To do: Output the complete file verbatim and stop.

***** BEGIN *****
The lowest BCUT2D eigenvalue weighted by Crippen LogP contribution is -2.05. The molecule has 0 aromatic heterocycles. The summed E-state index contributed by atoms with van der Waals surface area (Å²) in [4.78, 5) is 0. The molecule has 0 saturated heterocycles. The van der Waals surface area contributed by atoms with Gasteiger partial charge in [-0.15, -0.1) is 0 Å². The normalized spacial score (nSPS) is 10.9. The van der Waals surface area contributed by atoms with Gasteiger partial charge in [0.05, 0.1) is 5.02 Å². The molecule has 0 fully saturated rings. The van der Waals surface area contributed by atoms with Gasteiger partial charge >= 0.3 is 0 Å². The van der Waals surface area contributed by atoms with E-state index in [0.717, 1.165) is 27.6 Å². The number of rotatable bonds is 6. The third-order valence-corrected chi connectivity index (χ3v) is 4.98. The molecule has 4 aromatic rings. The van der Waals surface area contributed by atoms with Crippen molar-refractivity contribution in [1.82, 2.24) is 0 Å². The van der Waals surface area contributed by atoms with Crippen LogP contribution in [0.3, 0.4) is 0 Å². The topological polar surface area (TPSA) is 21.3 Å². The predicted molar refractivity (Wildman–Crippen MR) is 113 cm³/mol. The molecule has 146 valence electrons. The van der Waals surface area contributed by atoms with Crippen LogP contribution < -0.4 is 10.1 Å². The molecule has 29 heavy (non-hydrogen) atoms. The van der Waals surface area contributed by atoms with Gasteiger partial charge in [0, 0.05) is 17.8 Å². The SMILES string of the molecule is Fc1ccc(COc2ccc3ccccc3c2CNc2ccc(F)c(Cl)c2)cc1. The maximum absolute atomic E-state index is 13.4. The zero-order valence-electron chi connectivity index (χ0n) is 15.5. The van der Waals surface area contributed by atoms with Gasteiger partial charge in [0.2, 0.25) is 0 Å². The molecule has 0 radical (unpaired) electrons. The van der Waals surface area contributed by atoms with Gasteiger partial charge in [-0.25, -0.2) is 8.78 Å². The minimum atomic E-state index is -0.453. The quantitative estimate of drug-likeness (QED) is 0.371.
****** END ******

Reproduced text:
The lowest BCUT2D eigenvalue weighted by Crippen LogP contribution is -2.05. The molecule has 0 aromatic heterocycles. The summed E-state index contributed by atoms with van der Waals surface area (Å²) in [4.78, 5) is 0. The molecule has 0 saturated heterocycles. The van der Waals surface area contributed by atoms with Gasteiger partial charge in [-0.15, -0.1) is 0 Å². The normalized spacial score (nSPS) is 10.9. The van der Waals surface area contributed by atoms with Gasteiger partial charge in [0.05, 0.1) is 5.02 Å². The molecule has 0 fully saturated rings. The van der Waals surface area contributed by atoms with Gasteiger partial charge >= 0.3 is 0 Å². The van der Waals surface area contributed by atoms with E-state index in [0.717, 1.165) is 27.6 Å². The number of rotatable bonds is 6. The third-order valence-corrected chi connectivity index (χ3v) is 4.98. The molecule has 4 aromatic rings. The van der Waals surface area contributed by atoms with Crippen molar-refractivity contribution in [1.82, 2.24) is 0 Å². The van der Waals surface area contributed by atoms with Crippen LogP contribution in [0.3, 0.4) is 0 Å². The topological polar surface area (TPSA) is 21.3 Å². The predicted molar refractivity (Wildman–Crippen MR) is 113 cm³/mol. The molecule has 146 valence electrons. The van der Waals surface area contributed by atoms with Crippen LogP contribution < -0.4 is 10.1 Å². The molecule has 29 heavy (non-hydrogen) atoms. The van der Waals surface area contributed by atoms with Gasteiger partial charge in [0, 0.05) is 17.8 Å². The SMILES string of the molecule is Fc1ccc(COc2ccc3ccccc3c2CNc2ccc(F)c(Cl)c2)cc1. The maximum absolute atomic E-state index is 13.4. The zero-order valence-electron chi connectivity index (χ0n) is 15.5. The van der Waals surface area contributed by atoms with Gasteiger partial charge in [0.2, 0.25) is 0 Å². The molecule has 0 radical (unpaired) electrons. The van der Waals surface area contributed by atoms with Gasteiger partial charge in [-0.25, -0.2) is 8.78 Å². The minimum atomic E-state index is -0.453. The quantitative estimate of drug-likeness (QED) is 0.371.